Zhang Xiaogang, who paints huge, sullen faces reminiscent of family photos taken amid the Cultural Revolution, has seen his record ascend from $76,000 in 2003, when his oil depictions initially showed up at Christie’s Hong Kong, to $2.3 million in November 2006, to $6.1 million in April of this art gallery year.
Black powder illustrations by Cai Guo-Qiang, who was as of late given a review at the Guggenheim Museum in New York, sold for well underneath $500,000 in 2006; a suite of 14 works brought $9.5 million last November.
As indicated by the Art Price Index, Chinese artists took 35 of the main 100 costs for living contemporary artists at sale a year ago, equaling Jeff Koons, Damien Hirst, and a large group of Western artists.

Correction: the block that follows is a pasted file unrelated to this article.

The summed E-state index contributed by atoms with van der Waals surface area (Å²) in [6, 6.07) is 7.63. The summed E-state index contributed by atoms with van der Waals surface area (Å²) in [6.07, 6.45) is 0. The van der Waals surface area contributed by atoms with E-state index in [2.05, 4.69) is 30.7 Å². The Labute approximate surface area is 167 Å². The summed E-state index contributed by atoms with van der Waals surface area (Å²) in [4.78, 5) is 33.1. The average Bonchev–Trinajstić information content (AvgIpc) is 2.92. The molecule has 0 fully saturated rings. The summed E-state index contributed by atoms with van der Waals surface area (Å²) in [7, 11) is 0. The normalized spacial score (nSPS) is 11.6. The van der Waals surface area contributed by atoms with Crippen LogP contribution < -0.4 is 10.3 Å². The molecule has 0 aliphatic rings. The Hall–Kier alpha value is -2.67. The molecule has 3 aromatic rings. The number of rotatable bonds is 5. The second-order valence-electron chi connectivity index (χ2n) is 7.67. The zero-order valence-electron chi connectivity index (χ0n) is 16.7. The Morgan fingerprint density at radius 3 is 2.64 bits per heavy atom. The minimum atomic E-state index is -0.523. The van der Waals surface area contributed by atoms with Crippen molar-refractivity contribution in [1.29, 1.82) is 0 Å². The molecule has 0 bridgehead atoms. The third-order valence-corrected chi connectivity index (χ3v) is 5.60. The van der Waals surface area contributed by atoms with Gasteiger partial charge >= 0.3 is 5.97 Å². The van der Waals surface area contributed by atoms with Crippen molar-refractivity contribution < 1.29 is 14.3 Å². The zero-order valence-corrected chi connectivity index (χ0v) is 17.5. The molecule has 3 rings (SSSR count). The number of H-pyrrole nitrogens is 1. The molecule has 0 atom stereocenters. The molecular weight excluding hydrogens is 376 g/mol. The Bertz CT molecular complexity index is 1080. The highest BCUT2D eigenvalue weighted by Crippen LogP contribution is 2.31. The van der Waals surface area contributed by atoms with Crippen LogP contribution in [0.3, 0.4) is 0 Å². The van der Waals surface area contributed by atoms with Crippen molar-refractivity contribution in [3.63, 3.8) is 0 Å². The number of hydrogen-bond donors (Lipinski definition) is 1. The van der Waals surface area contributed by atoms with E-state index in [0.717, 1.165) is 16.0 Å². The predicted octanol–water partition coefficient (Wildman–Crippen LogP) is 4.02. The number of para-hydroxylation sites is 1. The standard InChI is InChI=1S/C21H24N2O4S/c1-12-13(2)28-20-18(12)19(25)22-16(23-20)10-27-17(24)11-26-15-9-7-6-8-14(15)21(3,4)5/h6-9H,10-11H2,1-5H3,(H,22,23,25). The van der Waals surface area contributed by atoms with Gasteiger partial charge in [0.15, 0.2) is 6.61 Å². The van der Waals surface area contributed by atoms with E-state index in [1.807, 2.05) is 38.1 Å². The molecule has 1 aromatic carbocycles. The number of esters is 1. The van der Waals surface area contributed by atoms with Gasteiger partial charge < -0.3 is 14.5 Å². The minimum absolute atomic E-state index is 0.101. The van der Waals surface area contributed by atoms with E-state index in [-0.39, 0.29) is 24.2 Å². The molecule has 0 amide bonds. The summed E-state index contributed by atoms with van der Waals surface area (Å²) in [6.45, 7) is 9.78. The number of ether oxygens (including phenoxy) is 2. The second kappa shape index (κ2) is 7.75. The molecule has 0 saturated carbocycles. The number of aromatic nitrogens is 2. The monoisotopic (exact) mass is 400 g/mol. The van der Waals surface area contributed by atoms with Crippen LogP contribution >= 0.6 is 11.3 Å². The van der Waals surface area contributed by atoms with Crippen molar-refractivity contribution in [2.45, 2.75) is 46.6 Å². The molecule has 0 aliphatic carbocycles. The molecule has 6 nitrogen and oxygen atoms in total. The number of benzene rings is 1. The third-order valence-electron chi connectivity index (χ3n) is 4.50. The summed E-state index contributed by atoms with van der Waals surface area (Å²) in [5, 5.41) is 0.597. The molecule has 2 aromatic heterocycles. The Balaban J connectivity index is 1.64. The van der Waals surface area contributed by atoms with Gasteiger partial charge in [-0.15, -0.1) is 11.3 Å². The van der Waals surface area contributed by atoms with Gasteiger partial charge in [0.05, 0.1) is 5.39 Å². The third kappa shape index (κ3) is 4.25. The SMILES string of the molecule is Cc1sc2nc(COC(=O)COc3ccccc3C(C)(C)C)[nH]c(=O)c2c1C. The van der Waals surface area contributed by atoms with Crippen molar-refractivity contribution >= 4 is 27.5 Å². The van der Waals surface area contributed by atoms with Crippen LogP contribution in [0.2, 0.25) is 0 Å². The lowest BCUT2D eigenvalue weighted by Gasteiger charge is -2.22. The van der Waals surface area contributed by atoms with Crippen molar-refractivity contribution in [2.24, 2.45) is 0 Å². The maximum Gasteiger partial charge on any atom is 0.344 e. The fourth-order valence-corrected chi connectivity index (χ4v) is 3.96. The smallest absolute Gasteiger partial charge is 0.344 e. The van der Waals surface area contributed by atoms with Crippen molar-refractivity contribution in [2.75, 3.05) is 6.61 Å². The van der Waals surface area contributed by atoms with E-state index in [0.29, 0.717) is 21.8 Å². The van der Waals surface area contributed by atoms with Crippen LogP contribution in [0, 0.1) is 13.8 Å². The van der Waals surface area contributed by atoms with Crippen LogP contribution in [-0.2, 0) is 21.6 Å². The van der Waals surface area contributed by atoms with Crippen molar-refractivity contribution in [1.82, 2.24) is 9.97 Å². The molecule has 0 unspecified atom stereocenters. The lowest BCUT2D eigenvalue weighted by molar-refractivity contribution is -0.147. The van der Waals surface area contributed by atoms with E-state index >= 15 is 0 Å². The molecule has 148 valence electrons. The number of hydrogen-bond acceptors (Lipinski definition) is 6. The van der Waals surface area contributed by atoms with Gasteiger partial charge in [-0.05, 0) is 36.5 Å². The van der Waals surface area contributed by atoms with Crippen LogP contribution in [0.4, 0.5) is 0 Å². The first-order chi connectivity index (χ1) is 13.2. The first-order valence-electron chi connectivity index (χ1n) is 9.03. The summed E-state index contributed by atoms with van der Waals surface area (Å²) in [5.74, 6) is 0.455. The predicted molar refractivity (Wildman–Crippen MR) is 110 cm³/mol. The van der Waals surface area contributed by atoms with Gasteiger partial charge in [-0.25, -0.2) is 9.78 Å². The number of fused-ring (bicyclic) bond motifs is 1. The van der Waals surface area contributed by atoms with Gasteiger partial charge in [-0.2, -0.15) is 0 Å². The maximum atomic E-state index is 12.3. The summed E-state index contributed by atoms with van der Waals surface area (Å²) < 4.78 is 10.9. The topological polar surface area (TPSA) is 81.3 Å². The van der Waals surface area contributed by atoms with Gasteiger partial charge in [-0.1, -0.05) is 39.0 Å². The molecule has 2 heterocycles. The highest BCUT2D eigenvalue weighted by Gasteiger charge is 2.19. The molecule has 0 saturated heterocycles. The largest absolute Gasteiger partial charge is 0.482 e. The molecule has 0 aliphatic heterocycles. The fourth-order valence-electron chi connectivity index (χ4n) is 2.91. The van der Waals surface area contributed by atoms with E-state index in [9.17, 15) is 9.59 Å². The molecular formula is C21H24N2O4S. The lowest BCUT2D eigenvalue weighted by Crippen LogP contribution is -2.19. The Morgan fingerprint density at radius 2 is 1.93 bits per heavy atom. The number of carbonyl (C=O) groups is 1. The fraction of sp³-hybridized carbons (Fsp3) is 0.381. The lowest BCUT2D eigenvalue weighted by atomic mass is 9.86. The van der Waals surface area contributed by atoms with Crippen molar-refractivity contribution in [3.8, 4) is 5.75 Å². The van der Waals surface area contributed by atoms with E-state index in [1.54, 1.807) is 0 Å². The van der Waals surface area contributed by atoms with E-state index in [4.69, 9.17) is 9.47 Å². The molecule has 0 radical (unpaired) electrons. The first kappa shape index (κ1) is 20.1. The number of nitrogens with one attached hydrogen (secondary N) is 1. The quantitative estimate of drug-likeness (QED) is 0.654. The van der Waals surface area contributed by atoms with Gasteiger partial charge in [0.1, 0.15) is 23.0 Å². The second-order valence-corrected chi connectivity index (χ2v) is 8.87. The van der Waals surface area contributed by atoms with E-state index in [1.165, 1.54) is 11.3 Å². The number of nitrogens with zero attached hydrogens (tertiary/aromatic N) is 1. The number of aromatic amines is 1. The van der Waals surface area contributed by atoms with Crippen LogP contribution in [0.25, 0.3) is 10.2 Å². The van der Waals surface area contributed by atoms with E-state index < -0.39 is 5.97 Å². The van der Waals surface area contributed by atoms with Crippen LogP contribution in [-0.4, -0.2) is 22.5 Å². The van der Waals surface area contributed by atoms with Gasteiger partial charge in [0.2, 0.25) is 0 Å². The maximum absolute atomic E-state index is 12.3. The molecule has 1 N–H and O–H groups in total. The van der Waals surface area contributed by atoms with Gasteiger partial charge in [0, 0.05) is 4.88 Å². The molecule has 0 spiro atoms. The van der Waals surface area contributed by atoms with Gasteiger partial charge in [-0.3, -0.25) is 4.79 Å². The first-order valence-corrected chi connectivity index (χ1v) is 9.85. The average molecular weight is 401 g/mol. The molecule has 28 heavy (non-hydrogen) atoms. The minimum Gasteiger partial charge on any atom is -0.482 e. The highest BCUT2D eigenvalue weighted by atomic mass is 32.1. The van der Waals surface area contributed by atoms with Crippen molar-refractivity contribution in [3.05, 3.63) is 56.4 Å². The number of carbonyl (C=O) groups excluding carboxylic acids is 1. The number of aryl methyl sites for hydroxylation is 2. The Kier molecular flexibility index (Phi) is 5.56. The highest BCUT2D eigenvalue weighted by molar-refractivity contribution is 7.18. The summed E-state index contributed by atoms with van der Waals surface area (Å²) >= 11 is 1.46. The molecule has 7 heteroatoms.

“Everyone is looking toward the East and to China, and the art advertise isn’t any extraordinary,” says Kevin Ching, CEO of Sotheby’s Asia. “Despite the subprime emergency in the U.S. or on the other hand the way that a portion of the other money related markets appear to be anxious, the general business network still has incredible confidence in China, reinforced by the Olympics and the World Expo in Shanghai in 2010.”
There are signs, in any case, that the global market for Chinese art is starting to moderate. At Sotheby’s Asian contemporary-art deal in March, 20 percent of the parcels offered found no purchasers, and even works by best record-setters, for example, Zhang Xiaogang scarcely made their low gauges. “The market is getting adult, so we can’t sell everything any longer,” says Xiaoming Zhang, Chinese contemporary-art expert at Sotheby’s New York. “The authorities have turned out to be truly smart and just focus on specific artists, certain periods, certain material.”